Clean Energy, Efficiency and Smart Energy Technologies Achieve Trillion Dollar Global Investment Mark

13 Dec

As we come to the close of what has been a challenging year for the global economy, we are pleased to report positive news in the clean energy investment sector.

Bloomberg New Energy Finance (BNEF) data shows that for the first time ever, investments in clean energy are surpassing investments in new fossil fuel power.  The clean energy sector recently received its trillionth investment dollar since BNEF record-keeping began in 2004.

2010 saw $187 billion of investment capital funneled into wind, solar, wave and biomass projects, compared with $157 billion for natural gas, coal and oil.

Since 2004, annual clean energy investment has increased nearly five times over, from $52 billion in 2004 to $243 billion in 2010; achieving a compound annual growth rate (CAGR) of 29%.  Over the next eight years, BNEF predicts that figure will double, reaching $395 billion a year by 2020.

“The trillionth-dollar milestone shows that the world is not waiting for a deal on climate in order to start turning the super-tanker away from fossil fuels,” said BNEF chief executive Michael Liebreich, referring to the recent climate conference in Durban, South Africa.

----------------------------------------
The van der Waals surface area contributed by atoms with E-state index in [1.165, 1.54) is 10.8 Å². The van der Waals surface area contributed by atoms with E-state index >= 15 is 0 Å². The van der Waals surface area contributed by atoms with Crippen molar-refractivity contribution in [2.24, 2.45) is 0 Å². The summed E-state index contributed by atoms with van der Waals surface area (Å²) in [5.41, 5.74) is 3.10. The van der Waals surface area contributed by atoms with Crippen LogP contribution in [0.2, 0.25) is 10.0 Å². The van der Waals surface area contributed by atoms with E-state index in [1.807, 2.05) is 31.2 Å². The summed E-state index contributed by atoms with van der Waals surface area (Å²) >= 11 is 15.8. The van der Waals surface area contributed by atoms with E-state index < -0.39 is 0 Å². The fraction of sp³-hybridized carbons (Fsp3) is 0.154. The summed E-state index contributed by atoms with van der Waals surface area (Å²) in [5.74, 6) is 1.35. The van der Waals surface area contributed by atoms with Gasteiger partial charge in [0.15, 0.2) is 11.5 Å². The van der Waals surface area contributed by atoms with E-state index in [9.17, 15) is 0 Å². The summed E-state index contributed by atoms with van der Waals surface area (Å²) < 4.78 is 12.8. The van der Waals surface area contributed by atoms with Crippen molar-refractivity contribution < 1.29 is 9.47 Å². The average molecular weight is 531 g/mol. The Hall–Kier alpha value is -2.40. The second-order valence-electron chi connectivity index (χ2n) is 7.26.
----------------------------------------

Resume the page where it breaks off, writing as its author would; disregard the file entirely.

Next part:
“It should serve as a message to the UN and all those in Durban to stop obsessing about a binding deal to cap carbon emissions, and to think much harder about how to speed up investment in the solutions. Another five years of investment growth at the same compound rates, and the world will have broken the back of emissions growth.”

Despite the general economic malaise and continued sovereign debt problems in the European Union, spending in clean energy has been resilient.  Falling costs and favorable government policies have sped up the pace of wind and solar power installments in places such as China, South Korea, Germany, Italy and the Middle East.

Year after year, actual annual investment levels in clean energy have consistently been higher than predicted investment levels.  Last year was no exception.  Despite somewhat lowered expectations early on, a record $243 billion was invested  in clean energy around the world in 2010.

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